Kafka’s Existential Critique of Social Obligation
Devising a ‘meaning’ of human existence is an endeavor which, though essentially for vanity, has been at the center of philosophical preponderance since the emergence of sentience.  Such exploration has instigated understandings of our experiences which may often contrast with our animal instincts, forcing into direct conflagration our individual sensibilities and the demands placed upon us for standards of behavior and interaction within the framework of a particularly social species.  Though alluding to contrasting notions of our purpose, the schools of thought supporting existentialism and transcendentalism are paired in the attention which they devote to questioning the rift between the individual experience and the impingement of the collective.  With the former view emerging from an essentially negativist understanding of this rift, and the latter proposing an optimistic surmounting of this rift, finding balance between them might instruct some resolution of contentment over one’s experiences.  As is evident in the most widely read work by seminal German writer, this is a balance which can be so evasive and pressurized as to manifest as the utterly horrible and unthinkable.  In his The Metamorphosis, Kafka shows how the mundane responsibilities to family, domesticity and career can actually comprise a cage from which the only escapes are ostracism and death.

Indeed, the implied difficulties of the existentialist view recognize the vain struggle of human life against the indifference of the world, with handicap manifesting as uselessness.  An environment which predisposes us to a condition of numbness against our own sensibilities, society becomes an uncaring extension of a plane of reality which does not care for the consequences of each individual human decision.  Thus, it is the responsibility of the existentialist to claim some genuine incarnation of its free-will even against the resistance of the world’s ignorance.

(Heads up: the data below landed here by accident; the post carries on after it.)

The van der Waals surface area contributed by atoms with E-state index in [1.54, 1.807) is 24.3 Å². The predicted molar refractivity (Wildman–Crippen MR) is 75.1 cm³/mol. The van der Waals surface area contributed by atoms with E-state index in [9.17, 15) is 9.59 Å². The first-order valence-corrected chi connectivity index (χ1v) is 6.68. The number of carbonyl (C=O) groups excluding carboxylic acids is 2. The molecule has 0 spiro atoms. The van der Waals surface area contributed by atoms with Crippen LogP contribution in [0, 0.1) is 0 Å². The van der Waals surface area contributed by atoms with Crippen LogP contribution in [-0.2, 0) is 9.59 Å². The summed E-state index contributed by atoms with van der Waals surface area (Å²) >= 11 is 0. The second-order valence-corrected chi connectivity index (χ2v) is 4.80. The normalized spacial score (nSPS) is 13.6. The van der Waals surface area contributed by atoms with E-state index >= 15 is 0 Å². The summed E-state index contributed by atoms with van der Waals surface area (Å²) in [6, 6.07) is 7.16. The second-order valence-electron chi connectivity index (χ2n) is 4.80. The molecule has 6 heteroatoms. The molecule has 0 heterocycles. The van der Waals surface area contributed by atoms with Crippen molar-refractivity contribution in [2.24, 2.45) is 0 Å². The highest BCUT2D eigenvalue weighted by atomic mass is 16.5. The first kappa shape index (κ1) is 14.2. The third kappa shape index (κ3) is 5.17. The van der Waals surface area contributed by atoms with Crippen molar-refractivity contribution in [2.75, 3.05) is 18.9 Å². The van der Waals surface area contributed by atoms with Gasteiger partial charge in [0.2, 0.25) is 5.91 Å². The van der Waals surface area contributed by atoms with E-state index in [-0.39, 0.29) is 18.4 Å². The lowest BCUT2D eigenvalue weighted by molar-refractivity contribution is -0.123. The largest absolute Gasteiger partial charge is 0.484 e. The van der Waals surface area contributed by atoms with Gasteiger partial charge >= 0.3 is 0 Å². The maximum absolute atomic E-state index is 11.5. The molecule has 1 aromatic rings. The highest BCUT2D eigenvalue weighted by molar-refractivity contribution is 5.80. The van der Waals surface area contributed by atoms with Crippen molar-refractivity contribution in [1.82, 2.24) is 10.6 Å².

This is a perspective which resonates farcically but with heavy consequence The Metamorphosis. In the important 1915 novella, Kafka places a metaphor regarding this incongruity in action, using Gregor’s transformation into a monstrous insect as a symbolic equivalent of his rote life as a traveling salesman.  The satire is executed with humor, with Gregor’s casual determination to get to work on the day of his transformation comedically illustrating the general routine of his life, from which he clearly was incapable of making a break.  This is a humorous sequence in which we are given insight into his everyday life, where the discontent of his job and the unappreciative, even draconian approach of his employers had reduced to him to something less than human.  The relatively unfulfilling life which he had led, marked by little more than the instincts of earning money for survival, speaks to the radical nature of his transformation and the initial equanimity with which Gregor seems to address the situation.

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Kafka begins the story with the disarming and famous opening line, which ludicrously declares that “one morning, as Gregor Samsa was waking up from anxious dreams, he discovered that in he had been changed into a monstrous venomous bug.” (1)  So matter of factly stated, as though there is some precedent or plausible cause for this occurrence, Kafka channels a bizarre detachment from the severity of his situation in Gregor, who we find immediately is altogether more concerned with the impact of his condition on his occupation and his fulfillment of duty than upon his identity, the affections of his family or his appearance.  He is strangely accepting of his condition, focusing rather on the stresses of his daily occupation.  Even in the midst of the horrible revelation of his condition, Gregor shows himself to be a man consumed by his work, lamenting not of being prone to his back with insect legs ‘wriggling’ in the air, but instead noting, “what a demanding job I’ve chosen!  Day in, day out on the road.  The stresses of the trade are much greater than the work going on at head office, and in addition to that, I have to deal with the problems of traveling, the worries about train connections, irregular bad food, temporary and constantly changing human relationships which never come from the heart.  To hell with it all!” (2)  Remarkably, his frustration is fueled by his discontent with his job and not by his repugnant transformation.